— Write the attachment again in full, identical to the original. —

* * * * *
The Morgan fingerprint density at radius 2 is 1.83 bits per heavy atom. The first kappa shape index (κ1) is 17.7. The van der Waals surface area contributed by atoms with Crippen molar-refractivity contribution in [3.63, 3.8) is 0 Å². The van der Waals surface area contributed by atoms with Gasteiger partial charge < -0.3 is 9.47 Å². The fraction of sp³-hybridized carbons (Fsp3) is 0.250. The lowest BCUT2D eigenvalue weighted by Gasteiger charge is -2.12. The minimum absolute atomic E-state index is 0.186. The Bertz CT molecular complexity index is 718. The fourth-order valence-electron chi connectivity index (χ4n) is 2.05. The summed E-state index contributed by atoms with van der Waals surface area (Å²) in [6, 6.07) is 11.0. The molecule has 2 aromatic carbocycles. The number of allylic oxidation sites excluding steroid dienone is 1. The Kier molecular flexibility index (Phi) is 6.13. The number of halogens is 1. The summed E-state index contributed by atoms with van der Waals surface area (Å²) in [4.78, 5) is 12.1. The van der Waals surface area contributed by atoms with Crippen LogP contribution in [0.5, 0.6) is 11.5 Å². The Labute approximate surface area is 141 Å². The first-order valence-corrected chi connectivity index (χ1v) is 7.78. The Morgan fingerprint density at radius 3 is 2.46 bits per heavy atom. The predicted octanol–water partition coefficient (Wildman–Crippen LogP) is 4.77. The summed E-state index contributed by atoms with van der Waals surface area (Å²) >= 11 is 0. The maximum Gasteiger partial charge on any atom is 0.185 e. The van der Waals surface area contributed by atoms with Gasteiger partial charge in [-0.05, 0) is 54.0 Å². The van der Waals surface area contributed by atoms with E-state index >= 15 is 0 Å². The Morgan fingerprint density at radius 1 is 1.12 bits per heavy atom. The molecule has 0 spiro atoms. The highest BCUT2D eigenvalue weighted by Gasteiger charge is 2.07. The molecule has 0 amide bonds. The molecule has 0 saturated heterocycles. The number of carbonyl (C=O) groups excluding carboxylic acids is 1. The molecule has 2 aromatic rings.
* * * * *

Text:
The Morgan fingerprint density at radius 2 is 1.83 bits per heavy atom. The first kappa shape index (κ1) is 17.7. The van der Waals surface area contributed by atoms with Crippen molar-refractivity contribution in [3.63, 3.8) is 0 Å². The van der Waals surface area contributed by atoms with Gasteiger partial charge < -0.3 is 9.47 Å². The fraction of sp³-hybridized carbons (Fsp3) is 0.250. The lowest BCUT2D eigenvalue weighted by Gasteiger charge is -2.12. The minimum absolute atomic E-state index is 0.186. The Bertz CT molecular complexity index is 718. The fourth-order valence-electron chi connectivity index (χ4n) is 2.05. The summed E-state index contributed by atoms with van der Waals surface area (Å²) in [6, 6.07) is 11.0. The molecule has 2 aromatic carbocycles. The number of allylic oxidation sites excluding steroid dienone is 1. The Kier molecular flexibility index (Phi) is 6.13. The number of halogens is 1. The summed E-state index contributed by atoms with van der Waals surface area (Å²) in [4.78, 5) is 12.1. The van der Waals surface area contributed by atoms with Crippen LogP contribution in [0.5, 0.6) is 11.5 Å². The Labute approximate surface area is 141 Å². The first-order valence-corrected chi connectivity index (χ1v) is 7.78. The Morgan fingerprint density at radius 3 is 2.46 bits per heavy atom. The predicted octanol–water partition coefficient (Wildman–Crippen LogP) is 4.77. The summed E-state index contributed by atoms with van der Waals surface area (Å²) >= 11 is 0. The maximum Gasteiger partial charge on any atom is 0.185 e. The van der Waals surface area contributed by atoms with Gasteiger partial charge in [-0.05, 0) is 54.0 Å². The van der Waals surface area contributed by atoms with E-state index >= 15 is 0 Å². The Morgan fingerprint density at radius 1 is 1.12 bits per heavy atom. The molecule has 0 spiro atoms. The highest BCUT2D eigenvalue weighted by Gasteiger charge is 2.07. The molecule has 0 amide bonds. The molecule has 0 saturated heterocycles. The number of carbonyl (C=O) groups excluding carboxylic acids is 1. The molecule has 2 aromatic rings.